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she's the founder -- to of the most prominent bush and providers in this country. alexis, on our mind audience that this is a draft opinion obtained by politico. nothing is set. but, at the same time, you've got panicked scared women across this country. explain to us if this draft holds. if it becomes opinion, what will this mean for abortion? >> thank you so much, stephanie. yes, it is ostroff the pinion, but it is a roadmap. i'm so glad that you mentioned the very people who may be choosing to seek access to abortion may have appointments tomorrow. they should know that this is still a right that they should still be able to go to their appointments as of tonight, abortionist illegal.
the court has not formally ruled. and that is important for patients to know that they can still get care. but what it means is that if it's real, would they have provided us is essentially a roadmap to let us know that they have been willing to overturn 49 years of precedent to take away a constitutional right. we've never lost a constitutional right. and even though the writing has been in the world for decades, it is no lost of a stating. we are beyond the tipping right now for abortion access and it is outrageous. >> amy, let's say this is upheld. do you want women to understand? >> this opinion does not reflect the majority of people in this country. millions of people, men, and women, republicans, democrats, christians, people of all faith have benefited from access to safe abortion in this country. abortion is a moral good. that is still available. and it is needed by women and families all over the place. and so, we have to fight against this kind of ruling. we have to affirm that abortion is part of regular health care. it is essential medicine.
we have abortion available for sure in about half the states and then other states people are going to see their access decimated. and it is not okay for a country that is supposed to stand for human rights to let this happen on our watch and to force people to travel hundreds and hundreds of miles for a procedure that is safe and normal and should be available. >> but, amy, if this doesn't reflect the majority of this country. if in fact, this isn't how the supreme court ends up ruling, what will it mean for those seeking abortion? >> so, we've already seen this kind of effect in texas, unfortunately. since last september, we've had a ban on abortion. beyond six weeks in texas, and the devastation has been tremendous. thousands of people of and denied access to safe abortion care. some people have been forced to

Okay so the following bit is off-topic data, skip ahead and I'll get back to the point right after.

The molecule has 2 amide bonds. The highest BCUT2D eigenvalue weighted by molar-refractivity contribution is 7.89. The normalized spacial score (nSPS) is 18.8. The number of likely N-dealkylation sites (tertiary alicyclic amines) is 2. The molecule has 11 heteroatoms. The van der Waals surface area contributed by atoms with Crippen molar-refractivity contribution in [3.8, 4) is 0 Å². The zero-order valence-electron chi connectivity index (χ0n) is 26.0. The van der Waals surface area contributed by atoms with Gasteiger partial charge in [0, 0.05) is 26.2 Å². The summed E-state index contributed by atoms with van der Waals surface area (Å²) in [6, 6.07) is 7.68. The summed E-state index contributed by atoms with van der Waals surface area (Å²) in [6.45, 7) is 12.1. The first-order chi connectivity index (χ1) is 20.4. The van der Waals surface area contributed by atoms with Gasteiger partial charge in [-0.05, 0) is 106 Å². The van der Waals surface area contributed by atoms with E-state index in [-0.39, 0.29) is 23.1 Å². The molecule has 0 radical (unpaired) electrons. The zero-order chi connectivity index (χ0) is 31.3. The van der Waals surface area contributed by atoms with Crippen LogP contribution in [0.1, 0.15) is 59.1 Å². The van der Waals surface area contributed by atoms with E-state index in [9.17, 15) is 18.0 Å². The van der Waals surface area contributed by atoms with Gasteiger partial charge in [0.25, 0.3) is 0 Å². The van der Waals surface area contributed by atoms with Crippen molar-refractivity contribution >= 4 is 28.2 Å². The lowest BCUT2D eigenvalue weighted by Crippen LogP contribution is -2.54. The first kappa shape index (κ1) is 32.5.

travel to other places in the country, other states where abortion is available. many people of enforce the carry pregnancies against their will they don't feel ready for prepared for. other people have taken matters into their own hands, and ourself sourcing abortions and managing their own abortions on their own terms. and this is where we're going to see, because bounds like this don't change the need for abortion, they don't help people prevent unplanned pregnancy, they simply block people from accessing care with training professionals who are compassionate and kind, and they forced people outside the mainstream, and it forces people to travel. and it's devastating. >> managing abortions on their own terms is about the nicest way you could phrase something truly horrific. alexis, and i have a lot of experience with this, what are you seeing hop in that planned parenthood right now? >> look, amy is exactly right, people are managing their
abortions that are being criminalized for it. they are being surveilled because we don't just have with the bunny on a provision, we also have all of these neighboring states voting in copycat laws in anticipation because they've been in bold and by this court, and clearly for good reason if this draft opinion is correct. so, we see patients who are just seeking access to basic health care, or getting in their cars and driving thousands of miles. people who need childcare, and need access to places to stay in order to take off from work. in order to get access to basic health care, and the reality is, there are so many people who actually can't afford to leave many states, as amy talked about, in a state like texas or now a state like oklahoma tree.
and the reality, is if this is true, if the court is already decided to overturn roe, we are talking about 26 states that will ban access to abortion. we're talking about 36 million people who give birth, would no longer be able to gain access to abortion in their states, and the devastation, right, the south of the country or people undrafted or their own bodies. people no longer be able to have the right, the basic right to solve determination that we have come to expect under this constitution. for 49 years. it is more than devastating, and it is absolutely unconscionable that this is the way this court could possibly go. >> so, what will that look like? it's 26 states, the trigger laws are not that, in 26 states automatically ban abortion, what happens there? >> they will have to travel, right? they will have that then if i ways in which to manage their care. it means they knowing longer have access illegally in their own states, depending on where